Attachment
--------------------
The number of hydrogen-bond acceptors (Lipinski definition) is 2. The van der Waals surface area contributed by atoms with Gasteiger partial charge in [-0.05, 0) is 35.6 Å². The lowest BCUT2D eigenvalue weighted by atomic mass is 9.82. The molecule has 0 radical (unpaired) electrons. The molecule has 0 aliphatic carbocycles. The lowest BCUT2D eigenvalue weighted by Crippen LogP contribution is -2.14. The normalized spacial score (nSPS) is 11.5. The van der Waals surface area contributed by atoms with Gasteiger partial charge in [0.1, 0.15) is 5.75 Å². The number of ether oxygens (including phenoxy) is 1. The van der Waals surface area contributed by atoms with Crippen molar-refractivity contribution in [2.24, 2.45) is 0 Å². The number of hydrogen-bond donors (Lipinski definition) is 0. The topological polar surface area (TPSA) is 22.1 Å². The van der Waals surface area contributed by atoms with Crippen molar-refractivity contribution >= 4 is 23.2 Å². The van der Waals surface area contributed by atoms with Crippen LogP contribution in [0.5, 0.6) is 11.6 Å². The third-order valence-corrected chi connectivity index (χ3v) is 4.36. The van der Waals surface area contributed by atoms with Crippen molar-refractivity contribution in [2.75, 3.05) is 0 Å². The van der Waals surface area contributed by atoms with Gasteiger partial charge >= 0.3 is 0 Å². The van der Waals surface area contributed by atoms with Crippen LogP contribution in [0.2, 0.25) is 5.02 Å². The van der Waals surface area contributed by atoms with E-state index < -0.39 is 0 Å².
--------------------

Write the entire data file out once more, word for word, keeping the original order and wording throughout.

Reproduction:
The number of hydrogen-bond acceptors (Lipinski definition) is 2. The van der Waals surface area contributed by atoms with Gasteiger partial charge in [-0.05, 0) is 35.6 Å². The lowest BCUT2D eigenvalue weighted by atomic mass is 9.82. The molecule has 0 radical (unpaired) electrons. The molecule has 0 aliphatic carbocycles. The lowest BCUT2D eigenvalue weighted by Crippen LogP contribution is -2.14. The normalized spacial score (nSPS) is 11.5. The van der Waals surface area contributed by atoms with Gasteiger partial charge in [0.1, 0.15) is 5.75 Å². The number of ether oxygens (including phenoxy) is 1. The van der Waals surface area contributed by atoms with Crippen molar-refractivity contribution in [2.24, 2.45) is 0 Å². The number of hydrogen-bond donors (Lipinski definition) is 0. The topological polar surface area (TPSA) is 22.1 Å². The van der Waals surface area contributed by atoms with Crippen molar-refractivity contribution >= 4 is 23.2 Å². The van der Waals surface area contributed by atoms with Crippen LogP contribution in [0.5, 0.6) is 11.6 Å². The third-order valence-corrected chi connectivity index (χ3v) is 4.36. The van der Waals surface area contributed by atoms with Crippen molar-refractivity contribution in [2.75, 3.05) is 0 Å². The van der Waals surface area contributed by atoms with Gasteiger partial charge >= 0.3 is 0 Å². The van der Waals surface area contributed by atoms with Crippen LogP contribution in [0.2, 0.25) is 5.02 Å². The van der Waals surface area contributed by atoms with E-state index < -0.39 is 0 Å².